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Finishing lines - shadows of echoes of memories of songs
j4
j4
Finishing lines
Last day of November!

"I've been trying to write a blog post every day this month," I said, in the pub, earlier.
"Doesn't that mean you just end up writing a load of crap?" asked my learned colleague.

He had a point; I've published things I wouldn't have published (which was part of the point), and had a go at things which didn't really work (which was another part of the point). I've also got round to writing some things that I might not otherwise have got round to (ditto), and maybe some of them are crap too. The main result, though, is having started getting back into the habit of writing. And along the way I've had far more positive feedback than I expected, and I'm afraid I've failed to reply to a lot of comments that really did deserve a reply.

I've let other things slide, too. The photography is so far behind schedule that I don't know if I'm going to manage to do my end-of-course assessment at all. It's not helped by the fact that I have approximately one hour of daylight free in a normal working day, and when it's dark outside there's no sensible light in the house (a combination of badly-positioned lights and energy-saving bulbs means that it always feels too murky to see anything properly, let alone photograph anything properly, like I'm looking through a very thin veil). I don't think that makes the course a waste of money, if I don't hand the ECA in; I think I got what I wanted out of it. (It'll probably disqualify me from ever taking another OU degree, of course, and they'll send me hundreds of letters asking why I FAILED FAILED FAILED, but I can probably live with that.)

But I've still managed to read interesting books, and sing in one carol service and one carol concert, and sing at a colleague's leaving do, and go running twice, and play piano a couple of times, in between all this actually get some work done (though I've felt fairly unproductive lately, to be honest, and maybe that's the next thing to try to kick-start, and I have some ideas for that too).

I don't think it means anything or proves anything or achieves anything in the grand scheme of things. But sometimes it's good just to know that you can carry on putting one brick upon another, one foot in front of the other, even if it's not clear what you're building or where you're going.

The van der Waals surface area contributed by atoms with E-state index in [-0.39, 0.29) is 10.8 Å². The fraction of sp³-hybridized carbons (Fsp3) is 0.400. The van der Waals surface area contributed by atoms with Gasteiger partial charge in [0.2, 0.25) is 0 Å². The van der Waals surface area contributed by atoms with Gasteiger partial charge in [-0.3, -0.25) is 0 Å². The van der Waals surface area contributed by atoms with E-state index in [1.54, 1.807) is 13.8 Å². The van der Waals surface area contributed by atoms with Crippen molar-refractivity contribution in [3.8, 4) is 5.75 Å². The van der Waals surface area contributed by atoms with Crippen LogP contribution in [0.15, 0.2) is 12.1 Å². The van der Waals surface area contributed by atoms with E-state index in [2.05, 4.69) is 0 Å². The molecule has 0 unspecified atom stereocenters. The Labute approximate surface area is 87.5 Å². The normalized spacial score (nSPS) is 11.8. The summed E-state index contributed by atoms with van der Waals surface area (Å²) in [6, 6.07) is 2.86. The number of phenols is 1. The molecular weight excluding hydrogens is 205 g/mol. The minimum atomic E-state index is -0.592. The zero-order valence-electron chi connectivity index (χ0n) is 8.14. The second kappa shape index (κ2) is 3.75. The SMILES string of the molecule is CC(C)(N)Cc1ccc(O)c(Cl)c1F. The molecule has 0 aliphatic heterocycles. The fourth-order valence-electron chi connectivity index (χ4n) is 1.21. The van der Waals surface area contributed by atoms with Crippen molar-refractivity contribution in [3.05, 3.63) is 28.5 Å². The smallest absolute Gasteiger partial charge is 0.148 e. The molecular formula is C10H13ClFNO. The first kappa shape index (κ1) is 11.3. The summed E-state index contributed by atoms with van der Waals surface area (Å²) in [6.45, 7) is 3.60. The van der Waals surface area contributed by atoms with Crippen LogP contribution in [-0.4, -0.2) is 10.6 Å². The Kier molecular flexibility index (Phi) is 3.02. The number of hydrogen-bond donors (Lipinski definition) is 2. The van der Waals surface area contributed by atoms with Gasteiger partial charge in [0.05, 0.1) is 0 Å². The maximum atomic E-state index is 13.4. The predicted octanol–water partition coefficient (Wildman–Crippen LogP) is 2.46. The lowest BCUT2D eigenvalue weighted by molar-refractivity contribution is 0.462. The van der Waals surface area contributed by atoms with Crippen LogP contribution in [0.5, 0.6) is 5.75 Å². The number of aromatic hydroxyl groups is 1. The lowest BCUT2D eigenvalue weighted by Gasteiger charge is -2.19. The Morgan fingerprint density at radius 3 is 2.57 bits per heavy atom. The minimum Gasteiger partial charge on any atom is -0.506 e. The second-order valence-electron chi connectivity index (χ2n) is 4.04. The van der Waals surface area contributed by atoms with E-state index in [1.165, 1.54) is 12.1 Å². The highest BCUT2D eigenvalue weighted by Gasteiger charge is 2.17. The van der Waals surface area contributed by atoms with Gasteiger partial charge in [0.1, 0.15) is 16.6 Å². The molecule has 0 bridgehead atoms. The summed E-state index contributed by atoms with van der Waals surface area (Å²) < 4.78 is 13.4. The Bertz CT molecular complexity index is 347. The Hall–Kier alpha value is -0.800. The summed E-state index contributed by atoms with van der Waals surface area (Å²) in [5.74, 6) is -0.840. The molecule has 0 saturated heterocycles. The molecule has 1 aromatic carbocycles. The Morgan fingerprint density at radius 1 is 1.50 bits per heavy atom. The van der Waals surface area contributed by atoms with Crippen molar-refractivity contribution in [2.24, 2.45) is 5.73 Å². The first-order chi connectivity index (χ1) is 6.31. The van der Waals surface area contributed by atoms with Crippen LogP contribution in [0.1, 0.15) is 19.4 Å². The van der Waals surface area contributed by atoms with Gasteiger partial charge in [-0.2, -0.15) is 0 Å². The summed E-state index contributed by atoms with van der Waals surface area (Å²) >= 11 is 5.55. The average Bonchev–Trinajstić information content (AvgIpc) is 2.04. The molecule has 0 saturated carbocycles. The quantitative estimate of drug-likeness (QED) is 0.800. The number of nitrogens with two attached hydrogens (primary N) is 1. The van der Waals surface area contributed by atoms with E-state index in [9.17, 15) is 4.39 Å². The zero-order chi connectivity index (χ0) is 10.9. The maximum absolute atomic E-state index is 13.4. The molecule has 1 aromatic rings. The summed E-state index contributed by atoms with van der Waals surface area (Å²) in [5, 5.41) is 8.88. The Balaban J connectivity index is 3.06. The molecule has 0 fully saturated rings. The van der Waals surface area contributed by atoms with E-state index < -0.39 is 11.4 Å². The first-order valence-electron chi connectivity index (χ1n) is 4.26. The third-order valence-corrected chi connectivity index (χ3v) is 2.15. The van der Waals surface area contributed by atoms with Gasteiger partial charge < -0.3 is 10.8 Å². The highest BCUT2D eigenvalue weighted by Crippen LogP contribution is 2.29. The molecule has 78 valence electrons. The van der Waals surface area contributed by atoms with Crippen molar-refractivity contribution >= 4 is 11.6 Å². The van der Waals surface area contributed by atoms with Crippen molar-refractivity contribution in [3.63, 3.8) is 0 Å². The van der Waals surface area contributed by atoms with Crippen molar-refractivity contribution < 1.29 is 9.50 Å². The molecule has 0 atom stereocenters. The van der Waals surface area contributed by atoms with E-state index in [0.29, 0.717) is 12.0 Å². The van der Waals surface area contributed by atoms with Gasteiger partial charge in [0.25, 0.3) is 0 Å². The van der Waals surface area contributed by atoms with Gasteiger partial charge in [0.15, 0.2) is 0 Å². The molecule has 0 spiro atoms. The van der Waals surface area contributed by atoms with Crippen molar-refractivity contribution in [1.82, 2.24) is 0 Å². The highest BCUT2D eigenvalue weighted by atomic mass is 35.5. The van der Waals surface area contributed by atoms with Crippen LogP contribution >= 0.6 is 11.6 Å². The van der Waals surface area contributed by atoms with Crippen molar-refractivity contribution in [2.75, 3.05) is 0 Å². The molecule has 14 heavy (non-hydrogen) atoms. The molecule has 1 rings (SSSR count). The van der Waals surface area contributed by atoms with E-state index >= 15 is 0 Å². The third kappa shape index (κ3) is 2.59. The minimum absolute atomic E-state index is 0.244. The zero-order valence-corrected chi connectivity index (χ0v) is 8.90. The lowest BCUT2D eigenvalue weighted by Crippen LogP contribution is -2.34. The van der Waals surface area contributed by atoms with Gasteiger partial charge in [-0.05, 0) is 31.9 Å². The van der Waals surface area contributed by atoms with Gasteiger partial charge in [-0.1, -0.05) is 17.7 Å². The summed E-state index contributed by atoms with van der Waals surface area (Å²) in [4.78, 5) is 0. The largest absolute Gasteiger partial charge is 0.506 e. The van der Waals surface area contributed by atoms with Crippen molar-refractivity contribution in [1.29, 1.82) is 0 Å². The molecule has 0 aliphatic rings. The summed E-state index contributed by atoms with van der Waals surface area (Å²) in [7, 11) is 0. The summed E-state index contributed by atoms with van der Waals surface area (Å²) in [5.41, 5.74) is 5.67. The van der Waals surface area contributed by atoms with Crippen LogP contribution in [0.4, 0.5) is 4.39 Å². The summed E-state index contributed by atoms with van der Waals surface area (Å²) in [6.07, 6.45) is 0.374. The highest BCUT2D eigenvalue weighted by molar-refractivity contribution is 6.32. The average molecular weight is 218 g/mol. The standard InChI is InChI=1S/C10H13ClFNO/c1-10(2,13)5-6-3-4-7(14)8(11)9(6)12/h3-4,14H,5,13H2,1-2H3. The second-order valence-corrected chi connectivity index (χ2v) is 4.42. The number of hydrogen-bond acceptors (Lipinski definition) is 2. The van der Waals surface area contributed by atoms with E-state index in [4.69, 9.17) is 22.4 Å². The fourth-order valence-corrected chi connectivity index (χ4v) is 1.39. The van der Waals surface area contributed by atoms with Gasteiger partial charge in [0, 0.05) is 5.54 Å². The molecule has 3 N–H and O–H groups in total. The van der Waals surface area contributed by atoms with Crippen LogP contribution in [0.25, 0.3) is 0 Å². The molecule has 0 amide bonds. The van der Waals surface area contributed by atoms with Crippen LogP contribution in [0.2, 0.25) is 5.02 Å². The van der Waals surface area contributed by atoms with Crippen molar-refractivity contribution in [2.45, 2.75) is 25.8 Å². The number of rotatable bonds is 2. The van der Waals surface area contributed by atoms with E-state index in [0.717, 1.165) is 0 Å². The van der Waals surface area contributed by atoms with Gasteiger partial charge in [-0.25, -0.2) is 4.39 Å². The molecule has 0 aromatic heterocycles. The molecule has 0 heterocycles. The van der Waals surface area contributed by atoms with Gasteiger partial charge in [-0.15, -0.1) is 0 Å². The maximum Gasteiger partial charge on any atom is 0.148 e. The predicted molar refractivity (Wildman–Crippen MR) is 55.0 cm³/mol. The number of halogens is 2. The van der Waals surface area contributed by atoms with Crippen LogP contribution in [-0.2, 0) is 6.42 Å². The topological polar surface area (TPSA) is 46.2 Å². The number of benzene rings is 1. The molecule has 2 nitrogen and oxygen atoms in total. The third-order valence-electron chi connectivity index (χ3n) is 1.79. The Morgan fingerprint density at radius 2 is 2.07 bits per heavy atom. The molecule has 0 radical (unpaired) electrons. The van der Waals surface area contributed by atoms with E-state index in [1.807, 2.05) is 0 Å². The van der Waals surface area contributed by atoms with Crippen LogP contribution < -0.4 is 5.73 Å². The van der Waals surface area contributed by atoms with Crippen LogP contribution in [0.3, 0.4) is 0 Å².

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Comments
caramel_betty From: caramel_betty Date: December 1st, 2007 10:51 am (UTC) (Link)
(It'll probably disqualify me from ever taking another OU degree, of course, and they'll send me hundreds of letters asking why I FAILED FAILED FAILED, but I can probably live with that.)

From my experience this year (two different tutors for my course, and visiting another tutorial group one month), most tutors are concerned when people drop out because they like to see people succeed at whatever level, but they don't won't people hunted down and beaten with knives. What did seem to piss mine off was when they could have bent the rules for someone who didn't ask. (You've just had your baby two months early? Of course we can give you an extension and extra assistance.)

If they ever did complain, a simple enough lie should cover it - "Oh, I changed job and then my mum went into hospital, and I just forgot all about everything. And it was only a 10 point course."

Edited at 2007-12-01 10:52 am (UTC)
julietk From: julietk Date: December 1st, 2007 12:50 pm (UTC) (Link)
I've liked reading the posts, although haven't always been commenting.

I too have found that having some form of schedule/commitment (if only to myself) for things is massively helpful. I'm still posting on my tech blog once a week despite being through the 3 months dictated by the 101 things list, because I know that if I stop, I'll just *stop*. Wasn't able to keep up the same thing on LJ as well, sadly... (The tech blog I credit for getting me the occasional writing gigs I have now, so have more incentive to keep that up. :-) ).

But sometimes it's good just to know that you can carry on putting one brick upon another, one foot in front of the other, even if it's not clear what you're building or where you're going.

Yes. I have been increasingly struck, this year in particular, by how much it's possible to do a little bit at a time, by just plugging onwards; and how sometimes that becomes entirely *other* than what you were expecting.
jvvw From: jvvw Date: December 1st, 2007 01:54 pm (UTC) (Link)
Oh, you'll definitely be able to do more OU courses even if you fail one. There are lots of people at the OU looking at why people don't finish courses to see what the OU could have done better so don't be surprised if you do get contacted about it though. There's definitely a survey for people who withdraw I know as I wrote the website that the people involved use to look at the results from that survey.

I'm also not sure of the exact distinction between failing and withdrawing. Lots of people certainly withdraw and redo a course later. I'm not sure how that works with course fees but I have a feeling if you withdraw then you don't have to pay the full fee to do the course again.

The 10 point short courses are a bit weird because unlike almost any other OU course there's no tutor support and just the help line, so things might also be a bit different for those. The digital photography course is only in its second presentation too so I suspect they are still very actively trying to improve it - definitely tell them about the problem with hours of daylight outside working hours as they may be able to put a warning about that in the course description.
_swallow From: _swallow Date: December 1st, 2007 05:37 pm (UTC) (Link)
I really enjoyed reading your entries this month.
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